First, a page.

National Background Investigations Bureau Director Charles Phalen said today the background investigations backlog stands at 630,000, down 13 percent since the spring.
Phalen presented updated numbers -- current as of Monday Nov. 12 -- during today’s National Industrial Security Program Policy Advisory Council meeting in Washington. He had promised the group the backlog would be down 15 percent by Thanksgiving, a number he hopes to still reach.
The number of initial, secret-level investigations in the backlog totals 190,000 cases, 35,000 of which are industry personnel, according to Phalen. The backlog of initial, top-secret investigations is 90,000, with 25,000 of those being industry personnel.
And out of those 280,000 personnel waiting on their initial investigations to process, about 114,000 are working under interim clearances, Phalen said.
“That's not as bad a number as some have put out there,” he said. “It's certainly not where we want it to be, but it's not in such bad shape here.”
The remaining cases in the backlog are reinvestigations, meaning those personnel can continue to maintain their clearances in most instances.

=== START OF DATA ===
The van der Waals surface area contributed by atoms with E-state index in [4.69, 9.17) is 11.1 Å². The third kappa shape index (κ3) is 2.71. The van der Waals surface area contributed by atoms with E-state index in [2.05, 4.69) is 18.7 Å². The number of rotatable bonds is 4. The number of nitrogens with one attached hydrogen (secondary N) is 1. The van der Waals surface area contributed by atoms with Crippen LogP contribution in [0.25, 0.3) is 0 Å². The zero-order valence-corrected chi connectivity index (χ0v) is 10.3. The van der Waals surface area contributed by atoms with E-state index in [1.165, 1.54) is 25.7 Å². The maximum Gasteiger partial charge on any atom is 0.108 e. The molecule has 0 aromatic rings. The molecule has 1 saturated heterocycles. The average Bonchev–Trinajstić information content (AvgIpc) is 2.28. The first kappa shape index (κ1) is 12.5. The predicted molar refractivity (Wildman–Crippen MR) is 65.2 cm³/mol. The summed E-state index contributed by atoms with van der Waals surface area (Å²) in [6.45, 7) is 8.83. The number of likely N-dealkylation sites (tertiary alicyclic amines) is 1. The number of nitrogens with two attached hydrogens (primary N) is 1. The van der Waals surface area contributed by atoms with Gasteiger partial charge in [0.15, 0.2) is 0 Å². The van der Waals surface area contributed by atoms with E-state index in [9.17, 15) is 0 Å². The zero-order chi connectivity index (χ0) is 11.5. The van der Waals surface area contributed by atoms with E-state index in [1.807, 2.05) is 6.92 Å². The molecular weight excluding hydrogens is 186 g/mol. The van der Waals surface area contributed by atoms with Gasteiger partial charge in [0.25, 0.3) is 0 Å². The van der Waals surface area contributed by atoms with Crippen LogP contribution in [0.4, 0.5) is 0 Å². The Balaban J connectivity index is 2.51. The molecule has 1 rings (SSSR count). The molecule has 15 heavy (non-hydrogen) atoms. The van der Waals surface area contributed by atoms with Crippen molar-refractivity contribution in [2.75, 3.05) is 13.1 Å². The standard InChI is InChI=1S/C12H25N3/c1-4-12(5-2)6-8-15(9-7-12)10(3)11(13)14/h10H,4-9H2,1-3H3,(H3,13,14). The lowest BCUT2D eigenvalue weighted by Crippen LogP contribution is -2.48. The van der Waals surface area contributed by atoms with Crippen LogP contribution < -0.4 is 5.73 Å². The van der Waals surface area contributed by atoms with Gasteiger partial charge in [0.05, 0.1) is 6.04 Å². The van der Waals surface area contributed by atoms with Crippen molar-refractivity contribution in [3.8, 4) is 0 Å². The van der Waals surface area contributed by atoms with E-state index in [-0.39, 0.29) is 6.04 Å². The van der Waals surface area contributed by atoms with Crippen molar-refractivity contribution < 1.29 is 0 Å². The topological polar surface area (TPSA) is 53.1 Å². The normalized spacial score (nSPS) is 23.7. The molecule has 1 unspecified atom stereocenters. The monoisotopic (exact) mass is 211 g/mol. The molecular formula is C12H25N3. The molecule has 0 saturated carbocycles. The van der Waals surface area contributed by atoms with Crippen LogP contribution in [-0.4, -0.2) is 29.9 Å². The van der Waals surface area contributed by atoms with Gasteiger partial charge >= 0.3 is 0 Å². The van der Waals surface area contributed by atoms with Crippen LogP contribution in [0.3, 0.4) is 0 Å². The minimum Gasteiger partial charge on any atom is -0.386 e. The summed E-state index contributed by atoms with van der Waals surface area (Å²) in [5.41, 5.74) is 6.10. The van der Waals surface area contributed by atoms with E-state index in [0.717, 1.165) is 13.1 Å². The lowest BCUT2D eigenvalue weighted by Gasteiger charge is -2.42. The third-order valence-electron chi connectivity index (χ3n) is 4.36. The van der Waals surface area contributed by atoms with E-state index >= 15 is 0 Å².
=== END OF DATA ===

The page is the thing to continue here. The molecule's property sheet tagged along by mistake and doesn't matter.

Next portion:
However, the time it takes to conduct investigations remains a challenge, Phalen noted. His presentation shows the fastest 90 percent of initial, secret investigations in September took an average of 157 days. The goal is 40 days.
Initial, top-secret investigations continue to lag, as the fastest 90 percent of such cases in September took an average of 405 days. The goal is 80 days.
But timeliness numbers have improved this year along with the backlog. In March, the fastest 90 percent of initial, secret investigations were taking an average of 224 days, while initial, top-secret cases were taking on average 474 days.
Phalen said NBIB investigators are spending 35 percent less time doing fieldwork due to increased investigative capacity. The bureau is up to 8,800 field investigators.
“That population has gained experience over the last six months,” he said.
While a top intelligence official recently said the background investigations backlog could be down to 300,000 by next spring, Phalen poured cold water on the projection.
“I would say probably closer to 500,000, but I'm pretty conservative,” he said.
Meanwhile, President Trump is expected to “imminently” sign an executive order directing the transition of NBIB -- which sits under the Office of Personnel Management -- into the Defense Department’s Defense Security Service. The move has been expected since the White House initially proposed it as part of a government reorganization plan released this summer.